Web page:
Meet Robert Ludlum:
It is no coincidence that “Ludlum” is almost onomatopoeic of a heavy heartbeat… I challenge you to roll out of bed, get dressed, see the above in the mirror and be anything other than the King of (somewhat pulpy) spy thrillers.
The Matarese Circle is a cold war era, conspiracy classic with a plot that still holds its own in today’s global politic.
Ludlum delivers an almost timeless thriller.
I write “almost” because every now and then there is a piece of writing that reminds you that the book was published in 1979. The 70’s were a period action-packed with marginalisation and inequality. It was also a technological dark-age.
Consequently, you can get lost in the twists and turns of the story, with only the occasional smattering of bigotry or the expectation that the reader will be amazed that the character can get photographs developed in under a day, to draw your attention to the age of the book.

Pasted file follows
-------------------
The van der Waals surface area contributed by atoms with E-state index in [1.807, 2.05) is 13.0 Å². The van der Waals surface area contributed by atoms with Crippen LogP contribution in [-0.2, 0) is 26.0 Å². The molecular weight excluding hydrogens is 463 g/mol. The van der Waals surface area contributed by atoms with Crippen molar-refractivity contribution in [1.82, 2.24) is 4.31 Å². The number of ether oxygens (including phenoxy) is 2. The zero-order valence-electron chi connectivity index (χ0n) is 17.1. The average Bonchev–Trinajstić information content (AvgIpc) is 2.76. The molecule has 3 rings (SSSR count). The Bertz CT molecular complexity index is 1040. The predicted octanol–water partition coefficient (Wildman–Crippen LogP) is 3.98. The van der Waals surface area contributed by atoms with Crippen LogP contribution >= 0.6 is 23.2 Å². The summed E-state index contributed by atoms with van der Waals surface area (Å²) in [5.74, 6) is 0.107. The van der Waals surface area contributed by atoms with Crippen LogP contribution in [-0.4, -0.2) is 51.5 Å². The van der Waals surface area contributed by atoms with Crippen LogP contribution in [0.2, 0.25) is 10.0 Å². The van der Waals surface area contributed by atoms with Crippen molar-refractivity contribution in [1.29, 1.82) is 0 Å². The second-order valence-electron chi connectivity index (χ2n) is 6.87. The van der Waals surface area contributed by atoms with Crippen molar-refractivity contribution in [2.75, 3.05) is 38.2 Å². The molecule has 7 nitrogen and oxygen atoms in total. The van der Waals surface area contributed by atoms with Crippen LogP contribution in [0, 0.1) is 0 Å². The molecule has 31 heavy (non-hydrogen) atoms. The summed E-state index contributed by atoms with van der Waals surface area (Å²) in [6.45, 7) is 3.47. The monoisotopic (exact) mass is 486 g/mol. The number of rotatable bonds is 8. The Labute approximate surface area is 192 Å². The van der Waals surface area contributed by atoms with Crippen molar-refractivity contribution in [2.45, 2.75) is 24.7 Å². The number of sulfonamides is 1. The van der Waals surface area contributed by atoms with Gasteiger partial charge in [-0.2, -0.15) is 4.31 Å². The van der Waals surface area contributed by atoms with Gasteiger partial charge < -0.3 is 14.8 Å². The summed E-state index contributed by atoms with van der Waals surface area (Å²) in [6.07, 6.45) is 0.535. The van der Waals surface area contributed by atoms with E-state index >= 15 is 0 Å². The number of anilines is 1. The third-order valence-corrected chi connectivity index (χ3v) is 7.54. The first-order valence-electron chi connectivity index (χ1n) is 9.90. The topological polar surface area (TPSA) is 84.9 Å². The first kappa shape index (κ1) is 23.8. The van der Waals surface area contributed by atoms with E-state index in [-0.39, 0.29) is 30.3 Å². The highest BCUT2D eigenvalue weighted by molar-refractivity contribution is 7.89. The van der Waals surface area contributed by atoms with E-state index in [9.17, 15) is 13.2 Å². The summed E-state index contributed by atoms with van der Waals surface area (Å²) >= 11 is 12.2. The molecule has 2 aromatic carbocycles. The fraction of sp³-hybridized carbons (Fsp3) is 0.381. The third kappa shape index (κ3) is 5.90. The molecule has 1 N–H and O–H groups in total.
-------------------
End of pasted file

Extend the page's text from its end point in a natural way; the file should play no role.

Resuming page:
I can only imagine the depth Ludlum could deliver if he was around today to draw inspiration from the world of electronic surveillance that we we live in.
So, why are Ludlum’s books so damn good? Ludlum follows a fairly repeatable format:
The main character is invariably a total-bad-ass, ex-military, super-spy type who is on the verge of retirement and/or is disillusioned with “the man”. Said bad-ass needs to single-handedly rectify a perceived injustice that evolves into something that threatens the very world we live in.
Despite some form of complex obstacle and near-mortal-wounding, the bad-ass still feels capable of doing this pretty much by themselves and proceeds to do so while rescuing a damsel in distress and kicking bags of ass along the way.
The Matarese Circle is no exception to the rule.
I read the Kindle version, and used WhisperSync, to listen when I couldn’t read. Sadly, Audible’s version sounds like it was recorded on a phonograph in 1877 by a monotonic man with semi-paralysed lips… Unless you have incurable insomnia, avoid spending a credit here.